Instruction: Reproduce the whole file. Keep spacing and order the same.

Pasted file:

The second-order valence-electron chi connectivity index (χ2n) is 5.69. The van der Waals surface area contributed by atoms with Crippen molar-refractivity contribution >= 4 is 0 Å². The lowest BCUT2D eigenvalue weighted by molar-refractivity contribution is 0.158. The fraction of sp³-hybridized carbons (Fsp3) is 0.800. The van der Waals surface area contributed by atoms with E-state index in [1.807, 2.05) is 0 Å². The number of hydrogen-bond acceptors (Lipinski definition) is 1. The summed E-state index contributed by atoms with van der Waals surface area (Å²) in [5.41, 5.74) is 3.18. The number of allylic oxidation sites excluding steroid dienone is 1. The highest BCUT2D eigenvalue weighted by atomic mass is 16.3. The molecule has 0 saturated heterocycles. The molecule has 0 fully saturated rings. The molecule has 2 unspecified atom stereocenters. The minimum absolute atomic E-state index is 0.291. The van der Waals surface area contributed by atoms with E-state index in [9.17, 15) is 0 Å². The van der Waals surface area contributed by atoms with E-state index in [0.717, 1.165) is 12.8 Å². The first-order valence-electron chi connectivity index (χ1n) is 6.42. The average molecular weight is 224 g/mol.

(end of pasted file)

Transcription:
The second-order valence-electron chi connectivity index (χ2n) is 5.69. The van der Waals surface area contributed by atoms with Crippen molar-refractivity contribution >= 4 is 0 Å². The lowest BCUT2D eigenvalue weighted by molar-refractivity contribution is 0.158. The fraction of sp³-hybridized carbons (Fsp3) is 0.800. The van der Waals surface area contributed by atoms with E-state index in [1.807, 2.05) is 0 Å². The number of hydrogen-bond acceptors (Lipinski definition) is 1. The summed E-state index contributed by atoms with van der Waals surface area (Å²) in [5.41, 5.74) is 3.18. The number of allylic oxidation sites excluding steroid dienone is 1. The highest BCUT2D eigenvalue weighted by atomic mass is 16.3. The molecule has 0 saturated heterocycles. The molecule has 0 fully saturated rings. The molecule has 2 unspecified atom stereocenters. The minimum absolute atomic E-state index is 0.291. The van der Waals surface area contributed by atoms with E-state index in [9.17, 15) is 0 Å². The van der Waals surface area contributed by atoms with E-state index in [0.717, 1.165) is 12.8 Å². The first-order valence-electron chi connectivity index (χ1n) is 6.42. The average molecular weight is 224 g/mol.